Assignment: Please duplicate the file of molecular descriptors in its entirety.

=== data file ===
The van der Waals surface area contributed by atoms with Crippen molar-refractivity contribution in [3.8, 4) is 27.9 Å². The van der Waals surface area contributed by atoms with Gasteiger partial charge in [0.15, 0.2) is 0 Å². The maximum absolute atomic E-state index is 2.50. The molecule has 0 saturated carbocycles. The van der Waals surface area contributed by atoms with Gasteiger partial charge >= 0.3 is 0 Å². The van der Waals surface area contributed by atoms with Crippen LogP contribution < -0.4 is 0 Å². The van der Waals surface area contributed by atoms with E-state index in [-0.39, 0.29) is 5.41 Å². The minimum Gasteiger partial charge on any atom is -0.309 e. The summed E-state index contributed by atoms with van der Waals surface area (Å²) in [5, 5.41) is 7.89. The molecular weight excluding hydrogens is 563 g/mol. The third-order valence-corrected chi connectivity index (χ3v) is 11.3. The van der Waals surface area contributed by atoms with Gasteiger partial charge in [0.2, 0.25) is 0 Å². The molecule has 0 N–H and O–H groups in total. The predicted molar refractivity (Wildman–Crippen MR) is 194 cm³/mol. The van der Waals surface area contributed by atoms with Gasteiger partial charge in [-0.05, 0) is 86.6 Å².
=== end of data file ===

The van der Waals surface area contributed by atoms with Crippen molar-refractivity contribution in [3.8, 4) is 27.9 Å². The van der Waals surface area contributed by atoms with Gasteiger partial charge in [0.15, 0.2) is 0 Å². The maximum absolute atomic E-state index is 2.50. The molecule has 0 saturated carbocycles. The van der Waals surface area contributed by atoms with Gasteiger partial charge >= 0.3 is 0 Å². The van der Waals surface area contributed by atoms with Crippen LogP contribution < -0.4 is 0 Å². The van der Waals surface area contributed by atoms with E-state index in [-0.39, 0.29) is 5.41 Å². The minimum Gasteiger partial charge on any atom is -0.309 e. The summed E-state index contributed by atoms with van der Waals surface area (Å²) in [5, 5.41) is 7.89. The molecular weight excluding hydrogens is 563 g/mol. The third-order valence-corrected chi connectivity index (χ3v) is 11.3. The van der Waals surface area contributed by atoms with Gasteiger partial charge in [0.2, 0.25) is 0 Å². The molecule has 0 N–H and O–H groups in total. The predicted molar refractivity (Wildman–Crippen MR) is 194 cm³/mol. The van der Waals surface area contributed by atoms with Gasteiger partial charge in [-0.05, 0) is 86.6 Å².